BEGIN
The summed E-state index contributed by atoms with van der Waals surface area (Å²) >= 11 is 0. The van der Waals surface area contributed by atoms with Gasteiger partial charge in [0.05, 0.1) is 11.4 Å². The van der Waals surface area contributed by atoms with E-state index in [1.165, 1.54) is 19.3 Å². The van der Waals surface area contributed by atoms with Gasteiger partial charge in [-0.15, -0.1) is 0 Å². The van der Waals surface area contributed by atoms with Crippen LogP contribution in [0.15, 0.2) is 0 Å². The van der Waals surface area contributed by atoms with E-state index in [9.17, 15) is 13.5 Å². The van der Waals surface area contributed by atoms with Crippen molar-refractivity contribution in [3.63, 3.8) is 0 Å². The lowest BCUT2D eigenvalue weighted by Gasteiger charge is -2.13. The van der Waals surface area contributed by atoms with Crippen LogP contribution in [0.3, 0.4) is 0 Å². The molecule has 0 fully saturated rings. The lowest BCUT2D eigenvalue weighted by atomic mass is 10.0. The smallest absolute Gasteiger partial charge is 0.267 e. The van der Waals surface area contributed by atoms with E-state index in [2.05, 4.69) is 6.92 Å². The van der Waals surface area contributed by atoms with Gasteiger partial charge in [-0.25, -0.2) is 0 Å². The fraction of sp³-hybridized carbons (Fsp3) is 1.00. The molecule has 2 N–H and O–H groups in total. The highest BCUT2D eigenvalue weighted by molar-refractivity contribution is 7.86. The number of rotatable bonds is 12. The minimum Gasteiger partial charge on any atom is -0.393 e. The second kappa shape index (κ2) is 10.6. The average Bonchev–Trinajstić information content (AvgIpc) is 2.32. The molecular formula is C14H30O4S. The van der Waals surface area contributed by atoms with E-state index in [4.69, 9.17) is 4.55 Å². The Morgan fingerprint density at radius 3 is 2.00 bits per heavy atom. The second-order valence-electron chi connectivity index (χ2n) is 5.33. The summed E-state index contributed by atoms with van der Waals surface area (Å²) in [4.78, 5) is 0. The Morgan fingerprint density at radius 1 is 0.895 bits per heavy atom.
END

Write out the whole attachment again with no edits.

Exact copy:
The summed E-state index contributed by atoms with van der Waals surface area (Å²) >= 11 is 0. The van der Waals surface area contributed by atoms with Gasteiger partial charge in [0.05, 0.1) is 11.4 Å². The van der Waals surface area contributed by atoms with E-state index in [1.165, 1.54) is 19.3 Å². The van der Waals surface area contributed by atoms with Gasteiger partial charge in [-0.15, -0.1) is 0 Å². The van der Waals surface area contributed by atoms with Crippen LogP contribution in [0.15, 0.2) is 0 Å². The van der Waals surface area contributed by atoms with E-state index in [9.17, 15) is 13.5 Å². The van der Waals surface area contributed by atoms with Crippen molar-refractivity contribution in [3.63, 3.8) is 0 Å². The lowest BCUT2D eigenvalue weighted by Gasteiger charge is -2.13. The van der Waals surface area contributed by atoms with Crippen LogP contribution in [0.3, 0.4) is 0 Å². The molecule has 0 fully saturated rings. The lowest BCUT2D eigenvalue weighted by atomic mass is 10.0. The smallest absolute Gasteiger partial charge is 0.267 e. The van der Waals surface area contributed by atoms with E-state index in [2.05, 4.69) is 6.92 Å². The van der Waals surface area contributed by atoms with Gasteiger partial charge in [-0.25, -0.2) is 0 Å². The fraction of sp³-hybridized carbons (Fsp3) is 1.00. The molecule has 2 N–H and O–H groups in total. The highest BCUT2D eigenvalue weighted by molar-refractivity contribution is 7.86. The number of rotatable bonds is 12. The minimum Gasteiger partial charge on any atom is -0.393 e. The second kappa shape index (κ2) is 10.6. The average Bonchev–Trinajstić information content (AvgIpc) is 2.32. The molecular formula is C14H30O4S. The van der Waals surface area contributed by atoms with E-state index in [4.69, 9.17) is 4.55 Å². The Morgan fingerprint density at radius 3 is 2.00 bits per heavy atom. The second-order valence-electron chi connectivity index (χ2n) is 5.33. The summed E-state index contributed by atoms with van der Waals surface area (Å²) in [4.78, 5) is 0. The Morgan fingerprint density at radius 1 is 0.895 bits per heavy atom.